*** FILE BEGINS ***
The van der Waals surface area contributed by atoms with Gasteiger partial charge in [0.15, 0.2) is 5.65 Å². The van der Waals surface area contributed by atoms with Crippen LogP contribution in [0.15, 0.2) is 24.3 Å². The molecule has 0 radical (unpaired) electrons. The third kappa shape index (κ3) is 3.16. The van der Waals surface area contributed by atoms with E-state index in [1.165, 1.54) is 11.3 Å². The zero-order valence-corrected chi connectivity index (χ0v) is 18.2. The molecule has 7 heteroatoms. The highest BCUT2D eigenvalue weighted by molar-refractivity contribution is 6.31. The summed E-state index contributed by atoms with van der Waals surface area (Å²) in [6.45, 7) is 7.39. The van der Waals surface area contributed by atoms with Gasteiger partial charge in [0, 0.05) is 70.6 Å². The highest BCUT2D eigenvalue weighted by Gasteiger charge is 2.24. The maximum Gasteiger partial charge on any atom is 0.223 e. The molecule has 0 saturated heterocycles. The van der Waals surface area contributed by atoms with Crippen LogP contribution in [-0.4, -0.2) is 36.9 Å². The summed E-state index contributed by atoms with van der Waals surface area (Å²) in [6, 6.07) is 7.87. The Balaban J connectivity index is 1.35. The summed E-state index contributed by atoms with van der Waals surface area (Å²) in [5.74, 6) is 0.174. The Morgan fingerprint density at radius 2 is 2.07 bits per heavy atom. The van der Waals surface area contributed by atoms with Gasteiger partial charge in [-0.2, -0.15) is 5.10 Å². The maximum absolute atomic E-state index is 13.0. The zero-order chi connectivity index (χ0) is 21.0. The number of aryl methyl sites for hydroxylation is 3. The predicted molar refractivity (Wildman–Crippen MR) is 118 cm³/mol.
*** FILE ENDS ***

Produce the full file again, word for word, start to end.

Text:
The van der Waals surface area contributed by atoms with Gasteiger partial charge in [0.15, 0.2) is 5.65 Å². The van der Waals surface area contributed by atoms with Crippen LogP contribution in [0.15, 0.2) is 24.3 Å². The molecule has 0 radical (unpaired) electrons. The third kappa shape index (κ3) is 3.16. The van der Waals surface area contributed by atoms with E-state index in [1.165, 1.54) is 11.3 Å². The zero-order valence-corrected chi connectivity index (χ0v) is 18.2. The molecule has 7 heteroatoms. The highest BCUT2D eigenvalue weighted by molar-refractivity contribution is 6.31. The summed E-state index contributed by atoms with van der Waals surface area (Å²) in [6.45, 7) is 7.39. The van der Waals surface area contributed by atoms with Gasteiger partial charge in [0, 0.05) is 70.6 Å². The highest BCUT2D eigenvalue weighted by Gasteiger charge is 2.24. The maximum Gasteiger partial charge on any atom is 0.223 e. The molecule has 0 saturated heterocycles. The van der Waals surface area contributed by atoms with Crippen LogP contribution in [-0.4, -0.2) is 36.9 Å². The summed E-state index contributed by atoms with van der Waals surface area (Å²) in [6, 6.07) is 7.87. The Balaban J connectivity index is 1.35. The summed E-state index contributed by atoms with van der Waals surface area (Å²) in [5.74, 6) is 0.174. The Morgan fingerprint density at radius 2 is 2.07 bits per heavy atom. The van der Waals surface area contributed by atoms with Gasteiger partial charge in [-0.2, -0.15) is 5.10 Å². The maximum absolute atomic E-state index is 13.0. The zero-order chi connectivity index (χ0) is 21.0. The number of aryl methyl sites for hydroxylation is 3. The predicted molar refractivity (Wildman–Crippen MR) is 118 cm³/mol.